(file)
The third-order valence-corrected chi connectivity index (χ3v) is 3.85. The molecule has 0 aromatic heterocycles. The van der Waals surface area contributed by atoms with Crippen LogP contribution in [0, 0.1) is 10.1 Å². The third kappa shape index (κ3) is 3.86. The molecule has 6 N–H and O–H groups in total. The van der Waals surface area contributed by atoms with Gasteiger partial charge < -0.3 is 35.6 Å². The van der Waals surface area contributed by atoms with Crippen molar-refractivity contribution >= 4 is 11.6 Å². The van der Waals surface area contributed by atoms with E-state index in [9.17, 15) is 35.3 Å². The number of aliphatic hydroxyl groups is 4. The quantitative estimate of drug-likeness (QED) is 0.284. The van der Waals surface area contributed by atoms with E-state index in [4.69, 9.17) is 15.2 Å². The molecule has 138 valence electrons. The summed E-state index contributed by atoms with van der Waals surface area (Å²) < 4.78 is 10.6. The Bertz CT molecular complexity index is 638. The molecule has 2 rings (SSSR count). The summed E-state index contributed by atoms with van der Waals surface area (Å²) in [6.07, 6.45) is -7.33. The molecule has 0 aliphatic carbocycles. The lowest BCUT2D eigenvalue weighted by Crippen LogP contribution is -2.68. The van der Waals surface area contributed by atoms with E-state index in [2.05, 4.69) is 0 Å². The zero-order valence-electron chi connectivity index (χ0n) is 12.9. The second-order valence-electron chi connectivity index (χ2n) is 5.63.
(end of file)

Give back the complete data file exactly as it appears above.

The third-order valence-corrected chi connectivity index (χ3v) is 3.85. The molecule has 0 aromatic heterocycles. The van der Waals surface area contributed by atoms with Crippen LogP contribution in [0, 0.1) is 10.1 Å². The third kappa shape index (κ3) is 3.86. The molecule has 6 N–H and O–H groups in total. The van der Waals surface area contributed by atoms with Gasteiger partial charge < -0.3 is 35.6 Å². The van der Waals surface area contributed by atoms with Crippen molar-refractivity contribution >= 4 is 11.6 Å². The van der Waals surface area contributed by atoms with E-state index in [9.17, 15) is 35.3 Å². The number of aliphatic hydroxyl groups is 4. The quantitative estimate of drug-likeness (QED) is 0.284. The van der Waals surface area contributed by atoms with E-state index in [4.69, 9.17) is 15.2 Å². The molecule has 138 valence electrons. The summed E-state index contributed by atoms with van der Waals surface area (Å²) < 4.78 is 10.6. The Bertz CT molecular complexity index is 638. The molecule has 2 rings (SSSR count). The summed E-state index contributed by atoms with van der Waals surface area (Å²) in [6.07, 6.45) is -7.33. The molecule has 0 aliphatic carbocycles. The lowest BCUT2D eigenvalue weighted by Crippen LogP contribution is -2.68. The van der Waals surface area contributed by atoms with E-state index in [2.05, 4.69) is 0 Å². The zero-order valence-electron chi connectivity index (χ0n) is 12.9. The second-order valence-electron chi connectivity index (χ2n) is 5.63.